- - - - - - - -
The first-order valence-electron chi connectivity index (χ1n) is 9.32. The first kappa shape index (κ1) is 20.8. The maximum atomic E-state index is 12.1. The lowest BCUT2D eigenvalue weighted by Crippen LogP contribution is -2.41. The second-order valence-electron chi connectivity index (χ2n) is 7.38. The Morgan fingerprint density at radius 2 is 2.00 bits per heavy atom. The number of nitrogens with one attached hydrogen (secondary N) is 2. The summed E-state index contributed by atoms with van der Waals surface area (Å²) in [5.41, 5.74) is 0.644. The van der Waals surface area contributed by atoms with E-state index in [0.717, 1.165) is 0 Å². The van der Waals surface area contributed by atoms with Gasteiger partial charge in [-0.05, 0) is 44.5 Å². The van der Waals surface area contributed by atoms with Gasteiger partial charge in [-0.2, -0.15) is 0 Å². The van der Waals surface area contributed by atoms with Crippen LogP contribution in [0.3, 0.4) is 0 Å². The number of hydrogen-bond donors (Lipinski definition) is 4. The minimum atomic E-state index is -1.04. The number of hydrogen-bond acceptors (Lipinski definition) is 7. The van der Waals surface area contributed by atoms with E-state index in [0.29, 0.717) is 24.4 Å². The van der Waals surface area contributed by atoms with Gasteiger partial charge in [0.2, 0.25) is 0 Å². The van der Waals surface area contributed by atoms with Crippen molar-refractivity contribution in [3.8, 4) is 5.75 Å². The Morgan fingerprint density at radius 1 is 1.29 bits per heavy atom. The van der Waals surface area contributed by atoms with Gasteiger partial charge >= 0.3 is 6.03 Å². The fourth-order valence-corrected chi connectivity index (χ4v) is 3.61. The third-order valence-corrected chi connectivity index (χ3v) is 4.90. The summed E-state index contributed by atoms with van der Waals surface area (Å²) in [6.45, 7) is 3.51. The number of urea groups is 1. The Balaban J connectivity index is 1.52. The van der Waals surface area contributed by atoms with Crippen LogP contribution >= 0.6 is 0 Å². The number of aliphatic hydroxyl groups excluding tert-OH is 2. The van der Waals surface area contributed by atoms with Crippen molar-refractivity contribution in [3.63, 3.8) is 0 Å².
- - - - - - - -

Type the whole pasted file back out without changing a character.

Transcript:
The first-order valence-electron chi connectivity index (χ1n) is 9.32. The first kappa shape index (κ1) is 20.8. The maximum atomic E-state index is 12.1. The lowest BCUT2D eigenvalue weighted by Crippen LogP contribution is -2.41. The second-order valence-electron chi connectivity index (χ2n) is 7.38. The Morgan fingerprint density at radius 2 is 2.00 bits per heavy atom. The number of nitrogens with one attached hydrogen (secondary N) is 2. The summed E-state index contributed by atoms with van der Waals surface area (Å²) in [5.41, 5.74) is 0.644. The van der Waals surface area contributed by atoms with E-state index in [0.717, 1.165) is 0 Å². The van der Waals surface area contributed by atoms with Gasteiger partial charge in [-0.05, 0) is 44.5 Å². The van der Waals surface area contributed by atoms with Gasteiger partial charge in [-0.2, -0.15) is 0 Å². The van der Waals surface area contributed by atoms with Crippen LogP contribution in [0.3, 0.4) is 0 Å². The number of hydrogen-bond donors (Lipinski definition) is 4. The minimum atomic E-state index is -1.04. The number of hydrogen-bond acceptors (Lipinski definition) is 7. The van der Waals surface area contributed by atoms with E-state index in [0.29, 0.717) is 24.4 Å². The van der Waals surface area contributed by atoms with Gasteiger partial charge in [0.2, 0.25) is 0 Å². The van der Waals surface area contributed by atoms with Crippen molar-refractivity contribution in [3.8, 4) is 5.75 Å². The Morgan fingerprint density at radius 1 is 1.29 bits per heavy atom. The van der Waals surface area contributed by atoms with Gasteiger partial charge >= 0.3 is 6.03 Å². The fourth-order valence-corrected chi connectivity index (χ4v) is 3.61. The third-order valence-corrected chi connectivity index (χ3v) is 4.90. The summed E-state index contributed by atoms with van der Waals surface area (Å²) in [6.45, 7) is 3.51. The number of urea groups is 1. The Balaban J connectivity index is 1.52. The van der Waals surface area contributed by atoms with Crippen LogP contribution >= 0.6 is 0 Å². The number of aliphatic hydroxyl groups excluding tert-OH is 2. The van der Waals surface area contributed by atoms with Crippen molar-refractivity contribution in [3.63, 3.8) is 0 Å².